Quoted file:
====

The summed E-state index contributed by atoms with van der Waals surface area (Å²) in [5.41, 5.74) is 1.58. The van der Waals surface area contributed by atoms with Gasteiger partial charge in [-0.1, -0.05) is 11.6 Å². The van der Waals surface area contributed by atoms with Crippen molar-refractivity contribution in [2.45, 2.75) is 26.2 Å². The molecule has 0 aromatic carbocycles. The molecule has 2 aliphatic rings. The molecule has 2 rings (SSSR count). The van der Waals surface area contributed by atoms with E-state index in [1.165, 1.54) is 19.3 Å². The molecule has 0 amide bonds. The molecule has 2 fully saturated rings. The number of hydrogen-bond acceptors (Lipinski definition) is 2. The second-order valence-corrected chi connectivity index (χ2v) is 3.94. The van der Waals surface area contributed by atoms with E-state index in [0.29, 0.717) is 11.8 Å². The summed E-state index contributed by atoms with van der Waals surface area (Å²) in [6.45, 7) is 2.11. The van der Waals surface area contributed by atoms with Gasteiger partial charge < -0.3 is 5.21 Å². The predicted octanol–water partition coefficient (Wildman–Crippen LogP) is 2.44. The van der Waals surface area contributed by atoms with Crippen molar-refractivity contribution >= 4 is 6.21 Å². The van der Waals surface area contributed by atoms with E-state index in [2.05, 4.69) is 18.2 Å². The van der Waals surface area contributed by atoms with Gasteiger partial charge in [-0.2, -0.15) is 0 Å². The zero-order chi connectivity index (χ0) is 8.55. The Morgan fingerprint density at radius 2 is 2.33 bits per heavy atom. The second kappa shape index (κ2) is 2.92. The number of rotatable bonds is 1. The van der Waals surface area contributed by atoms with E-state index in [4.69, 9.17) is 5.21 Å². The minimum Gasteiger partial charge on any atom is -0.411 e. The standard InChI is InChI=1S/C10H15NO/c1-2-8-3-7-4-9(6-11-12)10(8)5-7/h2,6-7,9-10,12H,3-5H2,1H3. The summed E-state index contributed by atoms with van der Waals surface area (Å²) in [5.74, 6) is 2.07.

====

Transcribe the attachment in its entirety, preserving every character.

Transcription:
The summed E-state index contributed by atoms with van der Waals surface area (Å²) in [5.41, 5.74) is 1.58. The van der Waals surface area contributed by atoms with Gasteiger partial charge in [-0.1, -0.05) is 11.6 Å². The van der Waals surface area contributed by atoms with Crippen molar-refractivity contribution in [2.45, 2.75) is 26.2 Å². The molecule has 0 aromatic carbocycles. The molecule has 2 aliphatic rings. The molecule has 2 rings (SSSR count). The van der Waals surface area contributed by atoms with E-state index in [1.165, 1.54) is 19.3 Å². The molecule has 0 amide bonds. The molecule has 2 fully saturated rings. The number of hydrogen-bond acceptors (Lipinski definition) is 2. The second-order valence-corrected chi connectivity index (χ2v) is 3.94. The van der Waals surface area contributed by atoms with E-state index in [0.29, 0.717) is 11.8 Å². The summed E-state index contributed by atoms with van der Waals surface area (Å²) in [6.45, 7) is 2.11. The van der Waals surface area contributed by atoms with Gasteiger partial charge < -0.3 is 5.21 Å². The predicted octanol–water partition coefficient (Wildman–Crippen LogP) is 2.44. The van der Waals surface area contributed by atoms with Crippen molar-refractivity contribution >= 4 is 6.21 Å². The van der Waals surface area contributed by atoms with E-state index in [2.05, 4.69) is 18.2 Å². The van der Waals surface area contributed by atoms with Gasteiger partial charge in [-0.2, -0.15) is 0 Å². The zero-order chi connectivity index (χ0) is 8.55. The Morgan fingerprint density at radius 2 is 2.33 bits per heavy atom. The second kappa shape index (κ2) is 2.92. The number of rotatable bonds is 1. The van der Waals surface area contributed by atoms with E-state index in [4.69, 9.17) is 5.21 Å². The minimum Gasteiger partial charge on any atom is -0.411 e. The standard InChI is InChI=1S/C10H15NO/c1-2-8-3-7-4-9(6-11-12)10(8)5-7/h2,6-7,9-10,12H,3-5H2,1H3. The summed E-state index contributed by atoms with van der Waals surface area (Å²) in [5.74, 6) is 2.07.